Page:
All the articles are saying it: artificial intelligence is the NextBigThingTM or that it is the big thing right now. And yes, while the industry is expected to grow at an unprecedented rate, predictions have become less sweeping. It’s not so much just “the AI industry will grow” now. It’s more of “it will grow if”.
It will grow if we can obtain enough high quality data at the required rate. AI adoption will increase if machine accuracy can be maintained even in a variety of contexts. The AI industry will boom if development costs could be kept efficient.
In most countries, especially emerging economies, SMEs make up 90% of businesses and provide more than 50% of employment worldwide. It makes sense that in order for the AI industry to grow, there needs to be a significant level of adoption from SMEs.
Roadblocks to AI adoption
“Digital transformation” is a daunting phrase for many SMEs and when this transformation involves AI, failure rates tend to be high. It isn’t an easy process to go through, which is why only a low percentage of SMEs across the globe have actually fully adopted AI technology.
For an SME, decisions often come back to cost and two of the biggest roadblocks when it comes to SMEs adopting AI — tech development and high quality human resources — are associated with this.
Tech development is not cheap and solutions derived from new tech developments are expensive. Even a simple CRM can be pricey.
At the same time, tech talent tends to be costly as well. According to PayScale, machine learning engineers in the United States get paid an average of $111, 727. This is a hefty sum for an SME, especially when you compare it to how much an average marketing manager gets — $65,739. This is almost half of the cost of a machine learning engineer and in the early stages when a company is growing, a marketer might be a more effective use of company funds when it comes to immediate Return of Investment.
In order to achieve a successful digital transformation, a company would typically need to hire more than just one engineer. It’s no surprise then that AI adoption rates are low.
The cost adds up and with COVID-19 looming over the horizon this year (2020), most companies aren’t keen on dipping into their savings for something that has such a high failure rate, especially if it isn’t part of their company’s main product offering.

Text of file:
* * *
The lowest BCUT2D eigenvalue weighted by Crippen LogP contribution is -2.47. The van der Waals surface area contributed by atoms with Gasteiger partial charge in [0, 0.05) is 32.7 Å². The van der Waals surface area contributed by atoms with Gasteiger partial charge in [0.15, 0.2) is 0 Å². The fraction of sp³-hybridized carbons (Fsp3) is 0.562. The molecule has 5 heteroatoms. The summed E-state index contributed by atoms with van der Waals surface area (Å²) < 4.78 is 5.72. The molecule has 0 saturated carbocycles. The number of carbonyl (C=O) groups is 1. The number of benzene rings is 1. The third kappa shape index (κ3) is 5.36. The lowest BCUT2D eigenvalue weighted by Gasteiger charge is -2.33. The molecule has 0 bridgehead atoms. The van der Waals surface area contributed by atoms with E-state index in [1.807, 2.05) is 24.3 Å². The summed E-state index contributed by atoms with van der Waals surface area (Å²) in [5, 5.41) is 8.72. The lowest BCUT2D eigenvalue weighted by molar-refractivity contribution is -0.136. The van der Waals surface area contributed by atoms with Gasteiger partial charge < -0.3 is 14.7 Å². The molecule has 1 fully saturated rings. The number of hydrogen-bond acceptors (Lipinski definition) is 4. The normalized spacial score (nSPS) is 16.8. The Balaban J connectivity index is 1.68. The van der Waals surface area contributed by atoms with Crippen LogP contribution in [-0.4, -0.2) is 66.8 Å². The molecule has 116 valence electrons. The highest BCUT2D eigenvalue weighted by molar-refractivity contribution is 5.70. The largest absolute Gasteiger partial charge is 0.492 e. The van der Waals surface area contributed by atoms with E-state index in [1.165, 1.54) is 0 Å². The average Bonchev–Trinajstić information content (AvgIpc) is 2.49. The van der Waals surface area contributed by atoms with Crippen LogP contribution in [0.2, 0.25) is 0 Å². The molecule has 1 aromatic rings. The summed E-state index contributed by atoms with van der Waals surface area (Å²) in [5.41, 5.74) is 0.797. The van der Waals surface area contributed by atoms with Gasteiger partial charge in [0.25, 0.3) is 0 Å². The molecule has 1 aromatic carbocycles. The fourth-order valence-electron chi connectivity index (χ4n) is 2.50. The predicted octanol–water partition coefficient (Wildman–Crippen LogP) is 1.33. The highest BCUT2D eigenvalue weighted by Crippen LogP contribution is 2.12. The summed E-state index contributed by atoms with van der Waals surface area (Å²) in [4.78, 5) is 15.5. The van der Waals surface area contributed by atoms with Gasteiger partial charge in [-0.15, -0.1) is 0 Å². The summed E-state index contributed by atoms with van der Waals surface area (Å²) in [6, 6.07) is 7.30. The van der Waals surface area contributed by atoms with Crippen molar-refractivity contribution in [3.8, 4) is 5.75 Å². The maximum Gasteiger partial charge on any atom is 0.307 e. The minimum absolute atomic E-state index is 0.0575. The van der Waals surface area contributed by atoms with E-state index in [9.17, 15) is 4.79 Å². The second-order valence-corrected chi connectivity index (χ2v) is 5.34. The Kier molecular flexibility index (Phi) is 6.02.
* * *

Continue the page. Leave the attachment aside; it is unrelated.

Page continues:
Since the overarching issue for most of the obstacles associated with AI adoption is cost — for hiring skilled engineers, as well as to obtain high quality data — it makes sense to reason that solving this issue would improve AI adoption rates.
What if there was a way to reduce cost, while gaining a solution that would possibly be more effective?
If the industry is to move forward, solution providers and vendors must do their part to make this technology more accessible. This could mean developing more cost effective solutions or providing more flexible payment options for SMEs.
On the other hand, there are also steps that an SME can take in order to conduct digital transformation in a more effective way, with a higher chance of success while ensuring that costs stay affordable.
Rather than hiring full-time tech talent, it’s possible for an SME to work with experienced partners who have the technology ready for integration into an organization. Or perhaps these partners may have a tech base that simply requires a few tweaks to fit the needs of the respective SMEs that they work with.
In any case, it’s likely that working with a partner like this would be more cost-efficient than hiring a team of developers, who will require a relatively lengthy onboarding process before they would be able to roll out their solution.
Besides developer costs, obtaining accurate data to train the machine can also be costly. Collecting and labeling data are processes that can cost a large sum. And for SMEs that might have an international presence or are operating in a highly diverse region, getting accurate training data sets could be even more exorbitant.
For example, companies that are looking to implement natural language processing into their business at an international level would need accurate data sets that account for the diversity within their regions of operation.
This is why it’s so important to pick the right partner to work with — one that already has a team of diverse and specialized data labelers.
Companies that provide data annotation services will have significant experience in specific industries and should be up-to-date on the challenges that each industry presents.
Working with companies like these means there’s no need to train a data labeling team from the ground-up. There’s also no need to spend time and money to develop the processes and standard operating procedures required to obtain the highest levels of accuracy.
Companies thinking about making their digital transformation a success should consider these two things: What can I outsource? And how can I do this at amazing rates?
Although AI adoption is daunting — in terms of how much time and cost is required — but there are certainly ways to approach the process strategically.
Looking for a strategic data labeling partner to help you with your training data sets? Get in touch!